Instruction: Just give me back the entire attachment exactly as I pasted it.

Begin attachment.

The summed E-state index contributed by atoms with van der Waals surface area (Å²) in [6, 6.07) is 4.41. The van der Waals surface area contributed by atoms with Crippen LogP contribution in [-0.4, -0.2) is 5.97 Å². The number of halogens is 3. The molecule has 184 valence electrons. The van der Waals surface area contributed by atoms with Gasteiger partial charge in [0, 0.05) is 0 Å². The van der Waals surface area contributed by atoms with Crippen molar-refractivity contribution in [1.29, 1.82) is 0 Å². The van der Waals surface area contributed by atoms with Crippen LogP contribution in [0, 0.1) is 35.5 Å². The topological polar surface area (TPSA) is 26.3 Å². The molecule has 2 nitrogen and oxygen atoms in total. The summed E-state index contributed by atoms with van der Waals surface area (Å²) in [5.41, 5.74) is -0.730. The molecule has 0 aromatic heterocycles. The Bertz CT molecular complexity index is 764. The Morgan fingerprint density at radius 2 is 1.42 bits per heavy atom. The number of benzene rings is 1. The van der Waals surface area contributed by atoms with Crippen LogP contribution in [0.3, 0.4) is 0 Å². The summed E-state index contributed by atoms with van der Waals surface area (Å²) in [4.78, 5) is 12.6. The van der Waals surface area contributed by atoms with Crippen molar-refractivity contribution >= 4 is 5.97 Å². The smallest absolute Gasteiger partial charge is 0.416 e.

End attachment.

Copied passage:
The summed E-state index contributed by atoms with van der Waals surface area (Å²) in [6, 6.07) is 4.41. The van der Waals surface area contributed by atoms with Crippen LogP contribution in [-0.4, -0.2) is 5.97 Å². The number of halogens is 3. The molecule has 184 valence electrons. The van der Waals surface area contributed by atoms with Gasteiger partial charge in [0, 0.05) is 0 Å². The van der Waals surface area contributed by atoms with Crippen molar-refractivity contribution in [1.29, 1.82) is 0 Å². The van der Waals surface area contributed by atoms with Crippen LogP contribution in [0, 0.1) is 35.5 Å². The topological polar surface area (TPSA) is 26.3 Å². The molecule has 2 nitrogen and oxygen atoms in total. The summed E-state index contributed by atoms with van der Waals surface area (Å²) in [5.41, 5.74) is -0.730. The molecule has 0 aromatic heterocycles. The Bertz CT molecular complexity index is 764. The Morgan fingerprint density at radius 2 is 1.42 bits per heavy atom. The number of benzene rings is 1. The van der Waals surface area contributed by atoms with Crippen LogP contribution in [0.3, 0.4) is 0 Å². The summed E-state index contributed by atoms with van der Waals surface area (Å²) in [4.78, 5) is 12.6. The van der Waals surface area contributed by atoms with Crippen molar-refractivity contribution >= 4 is 5.97 Å². The smallest absolute Gasteiger partial charge is 0.416 e.